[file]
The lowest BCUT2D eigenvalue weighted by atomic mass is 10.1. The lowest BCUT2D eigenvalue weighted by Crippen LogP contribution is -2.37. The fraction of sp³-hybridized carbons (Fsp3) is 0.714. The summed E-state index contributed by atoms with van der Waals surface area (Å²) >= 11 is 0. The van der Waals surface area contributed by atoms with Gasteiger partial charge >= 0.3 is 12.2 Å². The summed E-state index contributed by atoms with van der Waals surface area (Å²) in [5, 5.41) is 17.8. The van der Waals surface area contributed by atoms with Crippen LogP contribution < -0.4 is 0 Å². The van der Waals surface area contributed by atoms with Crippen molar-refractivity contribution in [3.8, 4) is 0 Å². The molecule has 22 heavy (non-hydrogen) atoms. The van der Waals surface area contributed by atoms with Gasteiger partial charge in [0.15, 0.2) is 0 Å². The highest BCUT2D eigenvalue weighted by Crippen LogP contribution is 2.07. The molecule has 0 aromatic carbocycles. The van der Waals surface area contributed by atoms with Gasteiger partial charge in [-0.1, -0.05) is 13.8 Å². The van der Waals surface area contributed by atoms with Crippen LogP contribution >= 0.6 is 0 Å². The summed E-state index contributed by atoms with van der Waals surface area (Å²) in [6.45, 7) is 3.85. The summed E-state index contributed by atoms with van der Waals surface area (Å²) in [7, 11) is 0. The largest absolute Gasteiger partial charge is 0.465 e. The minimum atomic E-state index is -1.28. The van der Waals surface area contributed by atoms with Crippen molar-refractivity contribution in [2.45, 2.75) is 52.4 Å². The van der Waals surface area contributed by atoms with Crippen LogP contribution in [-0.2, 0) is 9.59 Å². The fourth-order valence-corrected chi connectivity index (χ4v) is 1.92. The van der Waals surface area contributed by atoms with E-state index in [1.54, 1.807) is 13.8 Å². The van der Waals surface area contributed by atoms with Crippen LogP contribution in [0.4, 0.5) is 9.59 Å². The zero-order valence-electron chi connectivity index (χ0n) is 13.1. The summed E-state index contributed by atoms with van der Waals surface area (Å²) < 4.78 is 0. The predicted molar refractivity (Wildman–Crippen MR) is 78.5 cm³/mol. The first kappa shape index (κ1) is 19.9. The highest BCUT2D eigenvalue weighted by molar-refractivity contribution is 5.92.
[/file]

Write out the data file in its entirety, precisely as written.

The lowest BCUT2D eigenvalue weighted by atomic mass is 10.1. The lowest BCUT2D eigenvalue weighted by Crippen LogP contribution is -2.37. The fraction of sp³-hybridized carbons (Fsp3) is 0.714. The summed E-state index contributed by atoms with van der Waals surface area (Å²) >= 11 is 0. The van der Waals surface area contributed by atoms with Gasteiger partial charge >= 0.3 is 12.2 Å². The summed E-state index contributed by atoms with van der Waals surface area (Å²) in [5, 5.41) is 17.8. The van der Waals surface area contributed by atoms with Crippen LogP contribution < -0.4 is 0 Å². The van der Waals surface area contributed by atoms with Crippen molar-refractivity contribution in [3.8, 4) is 0 Å². The molecule has 22 heavy (non-hydrogen) atoms. The van der Waals surface area contributed by atoms with Gasteiger partial charge in [0.15, 0.2) is 0 Å². The highest BCUT2D eigenvalue weighted by Crippen LogP contribution is 2.07. The molecule has 0 aromatic carbocycles. The van der Waals surface area contributed by atoms with Gasteiger partial charge in [-0.1, -0.05) is 13.8 Å². The van der Waals surface area contributed by atoms with Crippen LogP contribution >= 0.6 is 0 Å². The summed E-state index contributed by atoms with van der Waals surface area (Å²) in [6.45, 7) is 3.85. The summed E-state index contributed by atoms with van der Waals surface area (Å²) in [7, 11) is 0. The largest absolute Gasteiger partial charge is 0.465 e. The minimum atomic E-state index is -1.28. The van der Waals surface area contributed by atoms with Crippen molar-refractivity contribution in [2.45, 2.75) is 52.4 Å². The van der Waals surface area contributed by atoms with Crippen LogP contribution in [-0.2, 0) is 9.59 Å². The fourth-order valence-corrected chi connectivity index (χ4v) is 1.92. The van der Waals surface area contributed by atoms with E-state index in [1.54, 1.807) is 13.8 Å². The van der Waals surface area contributed by atoms with Crippen LogP contribution in [0.4, 0.5) is 9.59 Å². The zero-order valence-electron chi connectivity index (χ0n) is 13.1. The summed E-state index contributed by atoms with van der Waals surface area (Å²) < 4.78 is 0. The predicted molar refractivity (Wildman–Crippen MR) is 78.5 cm³/mol. The first kappa shape index (κ1) is 19.9. The highest BCUT2D eigenvalue weighted by molar-refractivity contribution is 5.92.